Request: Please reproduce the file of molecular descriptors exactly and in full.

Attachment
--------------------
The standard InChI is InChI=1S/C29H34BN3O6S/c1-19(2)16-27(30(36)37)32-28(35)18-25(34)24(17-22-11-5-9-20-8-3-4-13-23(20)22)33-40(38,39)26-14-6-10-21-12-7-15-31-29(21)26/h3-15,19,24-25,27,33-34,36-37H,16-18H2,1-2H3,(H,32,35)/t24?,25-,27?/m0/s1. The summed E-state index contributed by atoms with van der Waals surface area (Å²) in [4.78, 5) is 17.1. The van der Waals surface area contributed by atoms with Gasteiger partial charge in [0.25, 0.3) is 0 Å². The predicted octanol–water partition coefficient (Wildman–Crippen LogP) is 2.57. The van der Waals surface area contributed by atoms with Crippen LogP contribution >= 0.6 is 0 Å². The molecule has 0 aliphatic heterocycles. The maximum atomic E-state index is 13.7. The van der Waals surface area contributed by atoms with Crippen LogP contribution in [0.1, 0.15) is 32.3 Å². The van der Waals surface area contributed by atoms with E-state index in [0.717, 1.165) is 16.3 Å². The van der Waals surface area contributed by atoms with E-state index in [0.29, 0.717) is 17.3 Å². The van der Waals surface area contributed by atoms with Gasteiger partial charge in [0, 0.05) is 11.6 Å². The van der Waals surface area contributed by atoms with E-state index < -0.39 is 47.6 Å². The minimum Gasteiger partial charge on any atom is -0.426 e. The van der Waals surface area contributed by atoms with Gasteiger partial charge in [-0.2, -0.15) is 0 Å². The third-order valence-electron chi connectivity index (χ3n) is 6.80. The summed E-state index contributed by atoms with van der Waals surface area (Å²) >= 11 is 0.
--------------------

The standard InChI is InChI=1S/C29H34BN3O6S/c1-19(2)16-27(30(36)37)32-28(35)18-25(34)24(17-22-11-5-9-20-8-3-4-13-23(20)22)33-40(38,39)26-14-6-10-21-12-7-15-31-29(21)26/h3-15,19,24-25,27,33-34,36-37H,16-18H2,1-2H3,(H,32,35)/t24?,25-,27?/m0/s1. The summed E-state index contributed by atoms with van der Waals surface area (Å²) in [4.78, 5) is 17.1. The van der Waals surface area contributed by atoms with Gasteiger partial charge in [0.25, 0.3) is 0 Å². The predicted octanol–water partition coefficient (Wildman–Crippen LogP) is 2.57. The van der Waals surface area contributed by atoms with Crippen LogP contribution >= 0.6 is 0 Å². The molecule has 0 aliphatic heterocycles. The maximum atomic E-state index is 13.7. The van der Waals surface area contributed by atoms with Crippen LogP contribution in [0.1, 0.15) is 32.3 Å². The van der Waals surface area contributed by atoms with E-state index in [0.717, 1.165) is 16.3 Å². The van der Waals surface area contributed by atoms with E-state index in [0.29, 0.717) is 17.3 Å². The van der Waals surface area contributed by atoms with Gasteiger partial charge in [0, 0.05) is 11.6 Å². The van der Waals surface area contributed by atoms with E-state index < -0.39 is 47.6 Å². The minimum Gasteiger partial charge on any atom is -0.426 e. The van der Waals surface area contributed by atoms with Gasteiger partial charge in [-0.2, -0.15) is 0 Å². The third-order valence-electron chi connectivity index (χ3n) is 6.80. The summed E-state index contributed by atoms with van der Waals surface area (Å²) >= 11 is 0.